So maybe that's why I'm talking about ecology. However, I'm going to return to it, because secondary succession is not the destruction but the re-growth that happens in its wake. It may start slow, with grass, to shrubs, possibly trees and finally animals, such as the deer, the fox.

    Life chases life. Life comes and goes in cycles. This is what I am trying to understand, rather than a means to an end.

    Daniel is right -- you are a master describer, and your are a master of the lyrical too. Your words are always well-placed not only for their definition but also for the sonic quality and it creates a lovely consistency and movement throughout your writing that people should take note of.

    And one nitpick: I don't think the comma is needed after "recovery" S3L3.

    | Posted on 2010-08-27 00:00:00 | by Lady of Shalott | [ Reply to This ]
      you're a good describer guy, guy.

    that's always been one of the features of your writing, and it's something I admire when I come across it since I mostly deal with blobs of feeling and don't give up worlds like this.

    I like the transitions in this, and the connections that can be made, like how the delusions of the man are the same hopeful delusions of the fox (almost) and how the end of one world opens up the possibility of another, nature giving way to nature, and there's great subtlety that almost masks the sadness, it makes me think of empires and vanished civilizations, and all that that involves, and yes, it almost masks the sadness... almost.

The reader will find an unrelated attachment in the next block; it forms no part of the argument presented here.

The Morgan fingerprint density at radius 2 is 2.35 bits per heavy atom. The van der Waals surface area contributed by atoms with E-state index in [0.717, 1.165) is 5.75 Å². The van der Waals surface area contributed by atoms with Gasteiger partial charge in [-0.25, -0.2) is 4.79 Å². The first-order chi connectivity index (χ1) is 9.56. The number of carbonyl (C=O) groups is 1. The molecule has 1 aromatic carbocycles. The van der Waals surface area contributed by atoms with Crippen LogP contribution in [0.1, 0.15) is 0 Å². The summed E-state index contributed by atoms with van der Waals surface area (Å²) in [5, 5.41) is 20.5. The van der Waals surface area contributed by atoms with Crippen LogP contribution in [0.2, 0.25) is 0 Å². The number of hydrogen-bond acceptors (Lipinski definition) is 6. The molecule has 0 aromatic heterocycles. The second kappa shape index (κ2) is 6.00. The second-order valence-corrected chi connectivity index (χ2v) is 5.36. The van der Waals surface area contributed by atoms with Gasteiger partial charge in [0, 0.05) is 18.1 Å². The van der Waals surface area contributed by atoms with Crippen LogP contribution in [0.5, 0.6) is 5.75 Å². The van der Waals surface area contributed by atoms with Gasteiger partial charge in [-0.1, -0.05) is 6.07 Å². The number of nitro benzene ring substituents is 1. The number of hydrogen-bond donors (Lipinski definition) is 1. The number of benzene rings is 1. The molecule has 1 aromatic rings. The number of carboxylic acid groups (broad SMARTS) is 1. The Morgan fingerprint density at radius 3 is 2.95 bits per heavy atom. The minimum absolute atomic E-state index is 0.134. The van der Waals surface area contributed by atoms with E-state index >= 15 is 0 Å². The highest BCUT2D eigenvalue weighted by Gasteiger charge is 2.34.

| Posted on 2010-08-27 00:00:00 | by Daniel Barlow | [ Reply to This ]
      Well done...
    Yes, the prospects of old age bloom in their own special way for each of us. I see this glacier advancing ever closer with our own remaining parents, her mother and my dad. My own mother had what I'd call a Cadillac death - late middle to early old age, mid-day nap, pass away in the process, what a deal! Sign me up!

    Yes, the topic of old age and impending death looms as every other day (more or less) we visit the mother-in-law with her stroke induced short term memory loss at the nursing home and walk those long halls among some near ghosts as something collective apparently continues to evaporate that we previously took little notice of.

    Meanwhile, Dad's still sharp as a tack after having looked Death in the eye through three wars. A variety of fates? Yes, and yet more juxtapositions to consider...
    | Posted on 2010-08-27 00:00:00 | by Blue Monk | [ Reply to This ]
      I have tears in my eyes and goosebumps all over. This affected me deeply.

    At some time, we all have to face the prospect of getting old. My mom recently had to put Grandma in a home, and it has started her to thinking of what will happen to her when she gets old. I told her that just as Grandma's welfare in her old age is her concern, so is hers mine. But I'm sure even knowing this doesn't ease it much.

    She is a last sere leaf on a winter twig
    Waiting for a friendly puff of wind to fall.

    This is the line that really got me.

    There is a bitter-sweet sadness to this, tinged with only the barest shadow of hope.

    I am lost for words to say anything else... just wow...

    Take Care,
    | Posted on 2010-08-27 00:00:00 | by Soul-Hugger | [ Reply to This ]